Unfortunately they also got fucked in pretty much every other area. Marks were taken away for no good reason, prices went up on models that already cost too much, models were introduced that made your own army worse, the Beastmen were given a piss-poor magic lore (compared to every other lore) in exchange for the other lores that could be occasionally useful, they swapped out mostly decent magic items for mostly shitty ones, or ones that made no sense (like a magic banner that could only be given to a unit who had heavy armour, and it took away their heavy armour without refunding the cost), the list goes on. All in all it made them one of if not the worst army in the game. It was still possible to win, but it would always be an uphill battle as their biggest advantages, like their heaviest hitters and ability to be combined with the other Chaos armies as one big force, were completely removed (with the one exception being Minotaurs who are overcosted compared to other models anyway).
Real world Inspiration
The standard way of creating a fantasy race or culture is to take one real world culture and base everything off of that. The Empire is early Renaissance Germany, Bretonnia is Medieval French fused with English Arthurian myth giving them a strong British feel as well. Dwarfs and Elves have their own sort of base line culture based on Tolkien and with a large part of Warhammer fantasy in it nowadays as well.
The Beastmen, however, are based on the popular conception of the barbarians who tore Rome down. First they have no interests other than smashing civilization apart for the sake of smashing it apart. They have in their background that they pay homage to large 'herd stones' which are similar to the Celtic shrines (think Stonehenge, although it is not actually a Celtic shrine). Lastly, they are Beastmen and satyrs are associated with paganism. Ever wonder why the Devil has cloven legs? Early Christians used the old Greek god Pan (the original satyr), as the devil because he was a god of sex (and shepherds) and Christians are against recreational sex outside marriage due to the Bible's stipulation that God intends it for married couples, meaning Pan was a good framework for the devil and all that has really changed since then was turning him red and giving him a trident.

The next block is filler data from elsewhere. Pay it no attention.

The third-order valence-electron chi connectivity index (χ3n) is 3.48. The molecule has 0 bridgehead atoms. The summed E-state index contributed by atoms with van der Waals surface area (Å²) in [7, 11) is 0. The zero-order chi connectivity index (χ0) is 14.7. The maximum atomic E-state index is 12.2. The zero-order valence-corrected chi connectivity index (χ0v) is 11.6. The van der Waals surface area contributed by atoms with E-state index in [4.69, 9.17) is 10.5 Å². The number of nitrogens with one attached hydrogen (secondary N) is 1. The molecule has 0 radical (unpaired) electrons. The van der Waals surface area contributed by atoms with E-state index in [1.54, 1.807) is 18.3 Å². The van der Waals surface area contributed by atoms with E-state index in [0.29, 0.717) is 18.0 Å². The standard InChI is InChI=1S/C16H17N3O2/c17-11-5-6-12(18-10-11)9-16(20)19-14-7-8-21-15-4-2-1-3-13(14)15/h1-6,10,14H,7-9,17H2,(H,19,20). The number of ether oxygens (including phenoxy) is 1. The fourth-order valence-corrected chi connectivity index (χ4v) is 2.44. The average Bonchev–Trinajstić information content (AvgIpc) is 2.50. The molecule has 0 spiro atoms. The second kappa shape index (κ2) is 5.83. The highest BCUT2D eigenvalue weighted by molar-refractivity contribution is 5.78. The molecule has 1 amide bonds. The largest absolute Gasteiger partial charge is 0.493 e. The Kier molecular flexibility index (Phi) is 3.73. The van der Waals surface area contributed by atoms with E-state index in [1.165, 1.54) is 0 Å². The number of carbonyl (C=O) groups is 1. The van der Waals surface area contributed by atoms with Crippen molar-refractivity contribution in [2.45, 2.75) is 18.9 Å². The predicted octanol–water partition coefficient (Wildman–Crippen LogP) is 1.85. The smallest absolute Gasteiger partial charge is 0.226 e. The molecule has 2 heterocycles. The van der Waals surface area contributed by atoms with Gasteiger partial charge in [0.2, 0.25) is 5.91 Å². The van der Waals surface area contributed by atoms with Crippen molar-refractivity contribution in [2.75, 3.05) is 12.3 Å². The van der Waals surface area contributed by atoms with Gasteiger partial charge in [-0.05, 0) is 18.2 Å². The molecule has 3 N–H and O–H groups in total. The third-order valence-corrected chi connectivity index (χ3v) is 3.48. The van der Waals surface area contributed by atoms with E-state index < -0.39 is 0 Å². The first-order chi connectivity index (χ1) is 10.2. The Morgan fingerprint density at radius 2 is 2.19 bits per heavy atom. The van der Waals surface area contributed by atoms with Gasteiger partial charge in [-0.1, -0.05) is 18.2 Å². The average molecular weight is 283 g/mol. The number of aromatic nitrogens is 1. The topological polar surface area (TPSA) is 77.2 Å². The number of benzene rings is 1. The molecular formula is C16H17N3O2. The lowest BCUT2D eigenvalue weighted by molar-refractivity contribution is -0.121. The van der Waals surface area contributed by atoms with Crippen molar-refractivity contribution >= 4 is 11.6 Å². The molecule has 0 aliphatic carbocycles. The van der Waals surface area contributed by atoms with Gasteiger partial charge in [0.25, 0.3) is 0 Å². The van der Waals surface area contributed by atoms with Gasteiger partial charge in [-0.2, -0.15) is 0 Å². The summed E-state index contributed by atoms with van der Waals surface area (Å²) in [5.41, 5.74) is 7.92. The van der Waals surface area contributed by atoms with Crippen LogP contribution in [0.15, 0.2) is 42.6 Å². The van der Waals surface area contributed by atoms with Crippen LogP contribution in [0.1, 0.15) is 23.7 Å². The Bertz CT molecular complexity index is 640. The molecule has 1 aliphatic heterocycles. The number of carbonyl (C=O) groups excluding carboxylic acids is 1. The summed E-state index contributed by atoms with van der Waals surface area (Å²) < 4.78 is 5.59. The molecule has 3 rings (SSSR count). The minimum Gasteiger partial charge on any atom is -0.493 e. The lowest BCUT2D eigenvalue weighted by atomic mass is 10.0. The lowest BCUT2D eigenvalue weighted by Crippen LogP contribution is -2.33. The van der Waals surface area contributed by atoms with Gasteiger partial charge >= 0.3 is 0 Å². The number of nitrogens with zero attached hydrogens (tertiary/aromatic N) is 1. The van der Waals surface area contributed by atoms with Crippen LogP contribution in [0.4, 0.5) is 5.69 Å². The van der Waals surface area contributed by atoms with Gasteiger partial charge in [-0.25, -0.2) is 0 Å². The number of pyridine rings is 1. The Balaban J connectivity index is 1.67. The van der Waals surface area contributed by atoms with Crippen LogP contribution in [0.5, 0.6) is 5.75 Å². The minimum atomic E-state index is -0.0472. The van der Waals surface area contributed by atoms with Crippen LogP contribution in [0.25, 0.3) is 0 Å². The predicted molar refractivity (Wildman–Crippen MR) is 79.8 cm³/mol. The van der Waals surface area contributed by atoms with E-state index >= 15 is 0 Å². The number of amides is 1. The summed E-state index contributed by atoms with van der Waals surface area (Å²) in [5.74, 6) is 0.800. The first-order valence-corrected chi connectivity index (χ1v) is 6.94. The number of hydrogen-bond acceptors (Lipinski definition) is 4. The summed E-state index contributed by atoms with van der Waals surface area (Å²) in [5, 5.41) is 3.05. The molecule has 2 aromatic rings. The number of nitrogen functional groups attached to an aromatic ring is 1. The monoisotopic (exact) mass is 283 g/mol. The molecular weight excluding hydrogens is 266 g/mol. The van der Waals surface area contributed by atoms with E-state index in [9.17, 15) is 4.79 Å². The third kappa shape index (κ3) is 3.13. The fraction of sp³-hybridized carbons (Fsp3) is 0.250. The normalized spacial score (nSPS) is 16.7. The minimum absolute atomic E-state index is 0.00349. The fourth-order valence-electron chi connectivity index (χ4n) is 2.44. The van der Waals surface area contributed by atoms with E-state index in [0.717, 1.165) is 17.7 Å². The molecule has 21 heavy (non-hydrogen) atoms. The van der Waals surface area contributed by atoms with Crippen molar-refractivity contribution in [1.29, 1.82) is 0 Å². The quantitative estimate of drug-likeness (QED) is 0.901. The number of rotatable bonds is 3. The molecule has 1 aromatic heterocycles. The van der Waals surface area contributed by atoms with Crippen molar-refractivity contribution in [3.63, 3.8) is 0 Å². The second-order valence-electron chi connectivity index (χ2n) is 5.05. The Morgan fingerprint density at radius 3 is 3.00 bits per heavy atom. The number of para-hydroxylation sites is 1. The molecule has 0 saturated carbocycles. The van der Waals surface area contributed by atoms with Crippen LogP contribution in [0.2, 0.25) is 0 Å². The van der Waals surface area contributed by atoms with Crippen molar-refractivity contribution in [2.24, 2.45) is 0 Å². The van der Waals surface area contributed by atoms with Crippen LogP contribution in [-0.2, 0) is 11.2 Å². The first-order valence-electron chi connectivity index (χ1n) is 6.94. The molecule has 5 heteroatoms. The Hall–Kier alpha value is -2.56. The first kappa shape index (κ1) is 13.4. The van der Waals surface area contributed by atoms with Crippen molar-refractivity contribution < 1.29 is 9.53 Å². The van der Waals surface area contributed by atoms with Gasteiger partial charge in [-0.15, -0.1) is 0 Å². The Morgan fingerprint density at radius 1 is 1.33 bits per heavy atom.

Tactically the Beastmen also fit the Barbarian origin: many light troops that rely on ambush and surprise (more than one Roman legion was lost by this kind of ambush), chariots which the Britons used against the Romans and lastly they are like the Barbarians in that they are focused on skirmishing and raiding. Once upon a time all Beastmen were skirmishers, which while effective against isolated villages is less effective against armies, which is why it was changed.
So the Beastmen have some pretty interesting roots once you 'pop the hood' on their design.
The thing that pisses the Beastmen off is that something like 1% of life in Middenheim controls 99% of the land! There are so many freaky beasts living in the chaos woods, combined with big Empire pushing around the people of the woods and ruining the environment for their own economic interests. And so the Beastmen have taken to their eternal campout against the Empire and it's regional castellan pretty boy, Elector Count Boris Todbringer.
Another thing that really pisses them off is that it's stated in the Orcs and Goblins codex that Forest Goblins on their spiders tend to murder herds wandering in the woods. Technically this is because the Forest Goblins are the original occupants of Drakwald that have been trying to keep the Empire, Beastmen (born of Empire), and other greenskins out since the dawn of...well, the Old Ones creating all the races, but fuck those fucking fucks! They have fancier hats and more land, so they gotta go too!
And that's not where the similarities end. The Beastmen are a bunch of lazy, shiftless, filthy degenerates that eat babies - no literally! The Beastmen want nothing better than to just drink looted booze, eat/fuck other races and tear down everything that everyone has ever built - ever! (cough cough Chakats.)